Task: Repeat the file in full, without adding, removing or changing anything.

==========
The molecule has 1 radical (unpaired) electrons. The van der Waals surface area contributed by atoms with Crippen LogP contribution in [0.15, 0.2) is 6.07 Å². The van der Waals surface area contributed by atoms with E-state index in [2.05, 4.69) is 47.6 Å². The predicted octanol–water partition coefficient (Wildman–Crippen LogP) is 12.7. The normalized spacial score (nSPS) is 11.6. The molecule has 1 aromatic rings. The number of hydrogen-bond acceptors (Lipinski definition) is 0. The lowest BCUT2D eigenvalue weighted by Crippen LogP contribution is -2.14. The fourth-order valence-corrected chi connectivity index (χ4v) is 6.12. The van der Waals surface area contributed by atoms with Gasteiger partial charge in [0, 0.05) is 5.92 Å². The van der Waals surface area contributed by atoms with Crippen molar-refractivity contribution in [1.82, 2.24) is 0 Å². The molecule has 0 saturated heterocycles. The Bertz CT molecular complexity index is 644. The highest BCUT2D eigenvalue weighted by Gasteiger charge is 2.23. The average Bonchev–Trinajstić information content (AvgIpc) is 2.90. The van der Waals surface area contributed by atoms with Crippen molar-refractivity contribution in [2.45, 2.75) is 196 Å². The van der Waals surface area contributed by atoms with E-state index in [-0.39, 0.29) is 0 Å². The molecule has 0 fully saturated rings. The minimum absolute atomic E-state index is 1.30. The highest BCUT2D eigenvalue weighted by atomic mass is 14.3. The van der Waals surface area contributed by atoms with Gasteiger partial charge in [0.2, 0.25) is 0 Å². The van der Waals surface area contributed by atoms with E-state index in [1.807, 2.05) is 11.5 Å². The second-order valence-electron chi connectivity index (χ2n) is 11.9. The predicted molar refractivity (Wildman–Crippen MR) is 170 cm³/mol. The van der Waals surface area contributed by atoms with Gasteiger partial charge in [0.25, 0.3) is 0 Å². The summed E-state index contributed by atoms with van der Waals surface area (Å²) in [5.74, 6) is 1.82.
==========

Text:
The molecule has 1 radical (unpaired) electrons. The van der Waals surface area contributed by atoms with Crippen LogP contribution in [0.15, 0.2) is 6.07 Å². The van der Waals surface area contributed by atoms with E-state index in [2.05, 4.69) is 47.6 Å². The predicted octanol–water partition coefficient (Wildman–Crippen LogP) is 12.7. The normalized spacial score (nSPS) is 11.6. The molecule has 1 aromatic rings. The number of hydrogen-bond acceptors (Lipinski definition) is 0. The lowest BCUT2D eigenvalue weighted by Crippen LogP contribution is -2.14. The fourth-order valence-corrected chi connectivity index (χ4v) is 6.12. The van der Waals surface area contributed by atoms with Gasteiger partial charge in [0, 0.05) is 5.92 Å². The van der Waals surface area contributed by atoms with Crippen molar-refractivity contribution in [1.82, 2.24) is 0 Å². The molecule has 0 saturated heterocycles. The Bertz CT molecular complexity index is 644. The highest BCUT2D eigenvalue weighted by Gasteiger charge is 2.23. The average Bonchev–Trinajstić information content (AvgIpc) is 2.90. The van der Waals surface area contributed by atoms with Crippen molar-refractivity contribution in [2.45, 2.75) is 196 Å². The van der Waals surface area contributed by atoms with E-state index in [-0.39, 0.29) is 0 Å². The molecule has 0 fully saturated rings. The minimum absolute atomic E-state index is 1.30. The highest BCUT2D eigenvalue weighted by atomic mass is 14.3. The van der Waals surface area contributed by atoms with Gasteiger partial charge in [0.2, 0.25) is 0 Å². The van der Waals surface area contributed by atoms with E-state index in [1.807, 2.05) is 11.5 Å². The second-order valence-electron chi connectivity index (χ2n) is 11.9. The predicted molar refractivity (Wildman–Crippen MR) is 170 cm³/mol. The van der Waals surface area contributed by atoms with Gasteiger partial charge in [0.25, 0.3) is 0 Å². The summed E-state index contributed by atoms with van der Waals surface area (Å²) in [5.74, 6) is 1.82.